• 3, 4 We believe this holding can logically be applied to the case before us. We do not agree that the State has an option whereby a part of the advantage of one section of the statute can be traded off for nonperformance of another part of another section. We will not presume that the Legislature so intended, especially where the language is clear and unambiguous. The State cites the case of State v. Myers (1971), 26 Ohio St.2d 190, 55 Ohio Op.2d 447, 271 N.E.2d 245. There the question as to the admissibility of the blood test arose because the defendant was not advised that he might have a separate test by a physician of his own choosing, if he so desired, and the police should so advise him. The police did not so advise him and he subsequently objected to the admissibility of the test given by the police. The Ohio statute did not provide as does our own, for any sanction in case of its violation. The court noted that the statutory rule in Ohio is that the reversal of a lower court's conviction on the basis of "`the admission or rejection of any evidence offered against or for the accused' shall not be had `unless it affirmatively appears on the record that the accused was or may have been prejudiced thereby.'" As there was no showing of prejudice in that case the court upheld the admissibility of the test. This case is not apposite to ours since our statute provides that "[c]hemical analysis of the person's blood or breath to be considered valid under this Section must be performed according to uniform standards adopted by the State Department of Public Health, * * *." (Emphasis added.) This mandatory language has the effect of denying the admissibility of the test if the standards are not followed, whereas no such sanction is expressed in the Ohio statute and the Ohio court proceeded on the negative basis that the defendant must show prejudice to his defense arising from the failure to follow the statute, which the defendant did not do. Moreover, the Ohio statute from its wording appears to be exclusively concerned with driving a motor vehicle while under the influence of liquor, while the Illinois statute embraces "any action or proceeding arising out of the acts alleged to have been committed by any person while driving * * *." (Emphasis added.) The holding in the Myers case, therefore, is not applicable to the case before us.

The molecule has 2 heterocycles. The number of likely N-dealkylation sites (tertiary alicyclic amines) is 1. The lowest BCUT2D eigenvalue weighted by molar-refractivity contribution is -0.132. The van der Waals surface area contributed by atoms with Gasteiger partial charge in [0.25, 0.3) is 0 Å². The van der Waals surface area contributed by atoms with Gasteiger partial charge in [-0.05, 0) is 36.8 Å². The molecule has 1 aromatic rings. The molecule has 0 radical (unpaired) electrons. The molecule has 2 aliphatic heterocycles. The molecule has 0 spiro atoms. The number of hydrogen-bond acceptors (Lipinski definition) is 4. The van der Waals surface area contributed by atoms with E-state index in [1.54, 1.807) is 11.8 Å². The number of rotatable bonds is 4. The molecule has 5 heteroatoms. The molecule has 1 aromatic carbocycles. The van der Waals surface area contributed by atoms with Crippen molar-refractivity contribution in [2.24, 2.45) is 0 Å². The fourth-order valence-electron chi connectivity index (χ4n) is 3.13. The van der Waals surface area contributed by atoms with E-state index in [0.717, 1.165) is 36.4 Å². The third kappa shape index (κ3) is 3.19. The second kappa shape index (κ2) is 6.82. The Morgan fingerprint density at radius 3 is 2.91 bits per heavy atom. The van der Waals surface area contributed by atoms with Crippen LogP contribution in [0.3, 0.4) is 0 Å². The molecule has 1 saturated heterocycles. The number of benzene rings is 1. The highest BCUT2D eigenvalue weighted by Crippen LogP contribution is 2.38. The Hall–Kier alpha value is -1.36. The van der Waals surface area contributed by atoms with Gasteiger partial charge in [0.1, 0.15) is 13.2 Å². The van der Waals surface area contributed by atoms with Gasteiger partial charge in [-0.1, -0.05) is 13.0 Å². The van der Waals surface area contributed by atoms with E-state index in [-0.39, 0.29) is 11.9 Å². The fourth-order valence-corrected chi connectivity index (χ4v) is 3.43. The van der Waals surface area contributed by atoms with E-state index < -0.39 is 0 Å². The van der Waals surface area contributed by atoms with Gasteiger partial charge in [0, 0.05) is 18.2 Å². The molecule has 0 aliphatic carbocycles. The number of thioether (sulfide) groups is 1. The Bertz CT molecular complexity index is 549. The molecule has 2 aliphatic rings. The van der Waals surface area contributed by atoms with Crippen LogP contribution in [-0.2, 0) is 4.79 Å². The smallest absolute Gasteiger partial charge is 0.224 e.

• 5 Affording full recognition to the gravity of the "drunken driving" problems, we are reluctant to deny the State the use of the evidence in question. After careful consideration, however, we are of the opinion that the trial court correctly interpreted the applicable statute and we therefore affirm the judgment below.

The judgment of the circuit court of Lake County is affirmed.

Judgment affirmed.

T. MORAN and DIXON, JJ., concur.